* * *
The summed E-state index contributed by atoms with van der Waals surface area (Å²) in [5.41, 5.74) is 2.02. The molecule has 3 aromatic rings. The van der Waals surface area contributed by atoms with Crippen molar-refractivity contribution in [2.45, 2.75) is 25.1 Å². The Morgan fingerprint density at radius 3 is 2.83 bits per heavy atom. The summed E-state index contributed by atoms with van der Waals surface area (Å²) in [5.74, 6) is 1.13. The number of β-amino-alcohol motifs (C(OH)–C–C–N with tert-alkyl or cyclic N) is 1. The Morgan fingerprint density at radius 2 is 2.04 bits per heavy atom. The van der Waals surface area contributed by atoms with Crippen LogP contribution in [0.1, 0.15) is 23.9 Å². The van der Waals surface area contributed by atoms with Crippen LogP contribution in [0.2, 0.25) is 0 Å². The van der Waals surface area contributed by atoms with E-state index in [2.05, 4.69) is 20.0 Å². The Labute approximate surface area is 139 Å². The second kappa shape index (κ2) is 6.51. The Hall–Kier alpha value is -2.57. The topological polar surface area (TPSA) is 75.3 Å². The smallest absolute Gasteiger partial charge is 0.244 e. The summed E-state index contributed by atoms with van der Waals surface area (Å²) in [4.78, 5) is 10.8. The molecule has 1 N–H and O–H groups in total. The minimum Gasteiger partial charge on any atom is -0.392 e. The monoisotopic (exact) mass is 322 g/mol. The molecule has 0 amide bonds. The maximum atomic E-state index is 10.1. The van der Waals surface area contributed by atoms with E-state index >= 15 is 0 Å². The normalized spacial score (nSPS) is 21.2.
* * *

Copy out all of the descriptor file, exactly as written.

The summed E-state index contributed by atoms with van der Waals surface area (Å²) in [5.41, 5.74) is 2.02. The molecule has 3 aromatic rings. The van der Waals surface area contributed by atoms with Crippen molar-refractivity contribution in [2.45, 2.75) is 25.1 Å². The Morgan fingerprint density at radius 3 is 2.83 bits per heavy atom. The summed E-state index contributed by atoms with van der Waals surface area (Å²) in [5.74, 6) is 1.13. The number of β-amino-alcohol motifs (C(OH)–C–C–N with tert-alkyl or cyclic N) is 1. The Morgan fingerprint density at radius 2 is 2.04 bits per heavy atom. The van der Waals surface area contributed by atoms with Crippen LogP contribution in [0.1, 0.15) is 23.9 Å². The van der Waals surface area contributed by atoms with Crippen LogP contribution in [0.2, 0.25) is 0 Å². The van der Waals surface area contributed by atoms with E-state index in [2.05, 4.69) is 20.0 Å². The Labute approximate surface area is 139 Å². The second kappa shape index (κ2) is 6.51. The Hall–Kier alpha value is -2.57. The topological polar surface area (TPSA) is 75.3 Å². The smallest absolute Gasteiger partial charge is 0.244 e. The summed E-state index contributed by atoms with van der Waals surface area (Å²) in [4.78, 5) is 10.8. The molecule has 1 N–H and O–H groups in total. The minimum Gasteiger partial charge on any atom is -0.392 e. The monoisotopic (exact) mass is 322 g/mol. The molecule has 0 amide bonds. The maximum atomic E-state index is 10.1. The van der Waals surface area contributed by atoms with E-state index >= 15 is 0 Å². The normalized spacial score (nSPS) is 21.2.